Reel Festivals 2011
Reel Festivals 2011 was our most ambitious event yet, and aimed to host events in Syria, Lebanon and Scotland, focusing on cultural exchange and interaction. Unfortunately due to developing events in Syria we have had to postpone events there, but our thoughts are with the people there and we aim to return there when possible. Instead we had a focused programme of events in Lebanon and Scotland, both of which featured Syrian elements alongside Scottish and Lebanese films, music and poetry. Scottish band Shooglenifty came to Beirut for 4 days as part of Reel Festivals and performed alongside Lebanese musicians in Beirut’s legendary Music Hall on the weekend. Art music legend Bill Drummond worked alongside Lebanese graffiti artist Siska to spread Bill Drummond’s mantra “Imagine Waking up tomorrow and all Music had Disappeared”. Lebanese, Syrian and Scottish poets performed new translations of each others work to rapt audiences. As one audience member put it: “It fairly makes a difference when you know the poetry makes a difference.” In Lebanon Scottish film-makers had audiences spell bound, with the Wicker Man making Time Out Beirut’s Classic film of the month and Amy Hardie and Lou McLoughlan leading excellent Question and Answer sessions. Then in Scotland we were very proud to see packed audiences for our Syrian and Lebanese screenings, particularly those with directors present. Hady Zaccak from Lebanon presented A History Lesson and Syrian directors Reem Ali and Soudade Kaadan both screened their films to great success. Right now we need these sorts of interactions more than ever, and we’ll be uploading footage of some of these discussions on the site soon.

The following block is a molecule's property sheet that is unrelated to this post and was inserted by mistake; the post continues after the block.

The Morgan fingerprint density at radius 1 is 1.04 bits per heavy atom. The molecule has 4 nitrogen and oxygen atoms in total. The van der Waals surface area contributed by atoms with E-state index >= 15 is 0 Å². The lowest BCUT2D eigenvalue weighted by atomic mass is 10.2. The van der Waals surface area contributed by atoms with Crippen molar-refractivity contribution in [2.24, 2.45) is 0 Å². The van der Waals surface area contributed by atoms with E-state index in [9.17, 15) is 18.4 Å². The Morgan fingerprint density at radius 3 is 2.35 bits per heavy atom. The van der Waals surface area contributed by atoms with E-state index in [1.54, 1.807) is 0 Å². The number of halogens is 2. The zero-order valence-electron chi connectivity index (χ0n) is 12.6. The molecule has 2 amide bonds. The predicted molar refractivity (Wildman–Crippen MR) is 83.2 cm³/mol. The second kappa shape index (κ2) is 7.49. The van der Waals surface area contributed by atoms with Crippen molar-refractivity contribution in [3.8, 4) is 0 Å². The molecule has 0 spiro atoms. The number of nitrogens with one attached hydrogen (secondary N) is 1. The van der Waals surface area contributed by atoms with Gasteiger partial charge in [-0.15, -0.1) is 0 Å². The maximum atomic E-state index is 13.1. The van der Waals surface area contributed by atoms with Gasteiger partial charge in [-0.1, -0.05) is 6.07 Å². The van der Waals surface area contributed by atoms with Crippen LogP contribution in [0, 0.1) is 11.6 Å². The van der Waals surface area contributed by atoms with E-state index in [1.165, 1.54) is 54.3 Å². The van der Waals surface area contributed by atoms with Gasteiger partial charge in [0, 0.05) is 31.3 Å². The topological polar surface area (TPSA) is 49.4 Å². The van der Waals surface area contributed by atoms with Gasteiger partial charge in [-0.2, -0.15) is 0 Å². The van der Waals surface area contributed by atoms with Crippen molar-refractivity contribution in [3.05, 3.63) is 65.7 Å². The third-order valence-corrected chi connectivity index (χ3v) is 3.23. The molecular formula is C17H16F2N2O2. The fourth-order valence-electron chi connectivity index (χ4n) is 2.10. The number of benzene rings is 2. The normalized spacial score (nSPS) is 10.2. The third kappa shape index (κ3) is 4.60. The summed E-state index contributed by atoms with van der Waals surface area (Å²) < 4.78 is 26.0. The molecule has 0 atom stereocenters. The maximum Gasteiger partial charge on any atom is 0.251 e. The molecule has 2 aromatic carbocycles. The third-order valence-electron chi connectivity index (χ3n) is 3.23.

Now we’re looking forward to continuing the festival through the creation of new works, with a film currently being edited by Scottish Iranian Film maker and musician Roxana Vilk, DJ Dolphin Boy putting the finishing touches to some Syrian and Lebanese mixes and a forthcoming e-book of the poetry translations. We aim for these boundary crossing collaborations to continue and develop, there will be more!"
“a truly multicultural arts festival has arrived in town” – The Guardian